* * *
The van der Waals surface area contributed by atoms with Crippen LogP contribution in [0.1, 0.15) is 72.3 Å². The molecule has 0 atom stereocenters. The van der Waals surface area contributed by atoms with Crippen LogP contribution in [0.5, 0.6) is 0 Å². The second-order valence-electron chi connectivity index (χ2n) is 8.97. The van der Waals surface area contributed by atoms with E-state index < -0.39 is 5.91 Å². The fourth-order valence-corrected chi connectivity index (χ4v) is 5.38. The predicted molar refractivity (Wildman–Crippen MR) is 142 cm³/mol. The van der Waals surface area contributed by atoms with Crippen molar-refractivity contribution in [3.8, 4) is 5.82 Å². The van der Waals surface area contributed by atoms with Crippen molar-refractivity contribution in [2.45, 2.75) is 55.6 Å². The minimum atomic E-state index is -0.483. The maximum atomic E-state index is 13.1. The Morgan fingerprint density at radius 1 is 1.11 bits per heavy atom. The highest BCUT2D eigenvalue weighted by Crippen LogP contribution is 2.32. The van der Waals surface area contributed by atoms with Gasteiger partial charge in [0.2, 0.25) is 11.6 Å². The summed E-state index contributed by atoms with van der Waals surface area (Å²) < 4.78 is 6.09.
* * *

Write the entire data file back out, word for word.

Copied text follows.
The van der Waals surface area contributed by atoms with Crippen LogP contribution in [0.1, 0.15) is 72.3 Å². The molecule has 0 atom stereocenters. The van der Waals surface area contributed by atoms with Crippen LogP contribution in [0.5, 0.6) is 0 Å². The second-order valence-electron chi connectivity index (χ2n) is 8.97. The van der Waals surface area contributed by atoms with E-state index < -0.39 is 5.91 Å². The fourth-order valence-corrected chi connectivity index (χ4v) is 5.38. The predicted molar refractivity (Wildman–Crippen MR) is 142 cm³/mol. The van der Waals surface area contributed by atoms with Crippen molar-refractivity contribution in [3.8, 4) is 5.82 Å². The van der Waals surface area contributed by atoms with Crippen molar-refractivity contribution in [2.45, 2.75) is 55.6 Å². The minimum atomic E-state index is -0.483. The maximum atomic E-state index is 13.1. The Morgan fingerprint density at radius 1 is 1.11 bits per heavy atom. The highest BCUT2D eigenvalue weighted by Crippen LogP contribution is 2.32. The van der Waals surface area contributed by atoms with Gasteiger partial charge in [0.2, 0.25) is 11.6 Å². The summed E-state index contributed by atoms with van der Waals surface area (Å²) < 4.78 is 6.09.